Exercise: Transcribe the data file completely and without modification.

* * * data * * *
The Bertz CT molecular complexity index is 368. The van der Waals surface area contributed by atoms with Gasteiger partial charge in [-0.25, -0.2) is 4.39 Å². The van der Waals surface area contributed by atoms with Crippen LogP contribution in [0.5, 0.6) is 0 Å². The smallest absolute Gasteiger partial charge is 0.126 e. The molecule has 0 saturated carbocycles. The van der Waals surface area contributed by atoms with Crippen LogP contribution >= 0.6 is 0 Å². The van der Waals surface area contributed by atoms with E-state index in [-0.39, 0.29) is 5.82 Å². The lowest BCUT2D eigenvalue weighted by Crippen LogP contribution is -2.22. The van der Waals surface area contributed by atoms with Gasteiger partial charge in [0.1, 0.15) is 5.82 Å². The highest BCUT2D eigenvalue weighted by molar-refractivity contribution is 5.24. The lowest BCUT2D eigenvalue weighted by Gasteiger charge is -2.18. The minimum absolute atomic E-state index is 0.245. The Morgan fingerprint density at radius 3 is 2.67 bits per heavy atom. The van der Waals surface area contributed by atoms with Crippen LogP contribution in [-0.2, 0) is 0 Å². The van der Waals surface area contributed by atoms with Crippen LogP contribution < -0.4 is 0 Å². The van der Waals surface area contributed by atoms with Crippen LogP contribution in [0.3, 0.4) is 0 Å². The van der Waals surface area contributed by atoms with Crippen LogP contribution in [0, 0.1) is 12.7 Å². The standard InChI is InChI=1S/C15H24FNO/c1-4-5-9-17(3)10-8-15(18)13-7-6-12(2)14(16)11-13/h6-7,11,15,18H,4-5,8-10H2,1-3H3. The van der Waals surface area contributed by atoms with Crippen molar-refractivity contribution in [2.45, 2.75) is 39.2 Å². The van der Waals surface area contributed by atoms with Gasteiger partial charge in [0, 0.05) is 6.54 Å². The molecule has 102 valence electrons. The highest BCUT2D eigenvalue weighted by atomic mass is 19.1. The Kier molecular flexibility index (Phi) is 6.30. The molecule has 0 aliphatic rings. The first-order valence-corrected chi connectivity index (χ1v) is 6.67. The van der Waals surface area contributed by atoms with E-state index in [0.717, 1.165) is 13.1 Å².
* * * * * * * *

The Bertz CT molecular complexity index is 368. The van der Waals surface area contributed by atoms with Gasteiger partial charge in [-0.25, -0.2) is 4.39 Å². The van der Waals surface area contributed by atoms with Crippen LogP contribution in [0.5, 0.6) is 0 Å². The smallest absolute Gasteiger partial charge is 0.126 e. The molecule has 0 saturated carbocycles. The van der Waals surface area contributed by atoms with Crippen LogP contribution >= 0.6 is 0 Å². The van der Waals surface area contributed by atoms with E-state index in [-0.39, 0.29) is 5.82 Å². The lowest BCUT2D eigenvalue weighted by Crippen LogP contribution is -2.22. The van der Waals surface area contributed by atoms with Gasteiger partial charge in [0.1, 0.15) is 5.82 Å². The highest BCUT2D eigenvalue weighted by molar-refractivity contribution is 5.24. The lowest BCUT2D eigenvalue weighted by Gasteiger charge is -2.18. The minimum absolute atomic E-state index is 0.245. The Morgan fingerprint density at radius 3 is 2.67 bits per heavy atom. The van der Waals surface area contributed by atoms with Crippen LogP contribution in [-0.2, 0) is 0 Å². The van der Waals surface area contributed by atoms with Crippen LogP contribution < -0.4 is 0 Å². The van der Waals surface area contributed by atoms with Crippen LogP contribution in [0.3, 0.4) is 0 Å². The van der Waals surface area contributed by atoms with Crippen LogP contribution in [0, 0.1) is 12.7 Å². The standard InChI is InChI=1S/C15H24FNO/c1-4-5-9-17(3)10-8-15(18)13-7-6-12(2)14(16)11-13/h6-7,11,15,18H,4-5,8-10H2,1-3H3. The van der Waals surface area contributed by atoms with Crippen molar-refractivity contribution in [2.45, 2.75) is 39.2 Å². The van der Waals surface area contributed by atoms with Gasteiger partial charge in [0, 0.05) is 6.54 Å². The molecule has 102 valence electrons. The highest BCUT2D eigenvalue weighted by atomic mass is 19.1. The Kier molecular flexibility index (Phi) is 6.30. The molecule has 0 aliphatic rings. The first-order valence-corrected chi connectivity index (χ1v) is 6.67. The van der Waals surface area contributed by atoms with E-state index in [0.717, 1.165) is 13.1 Å².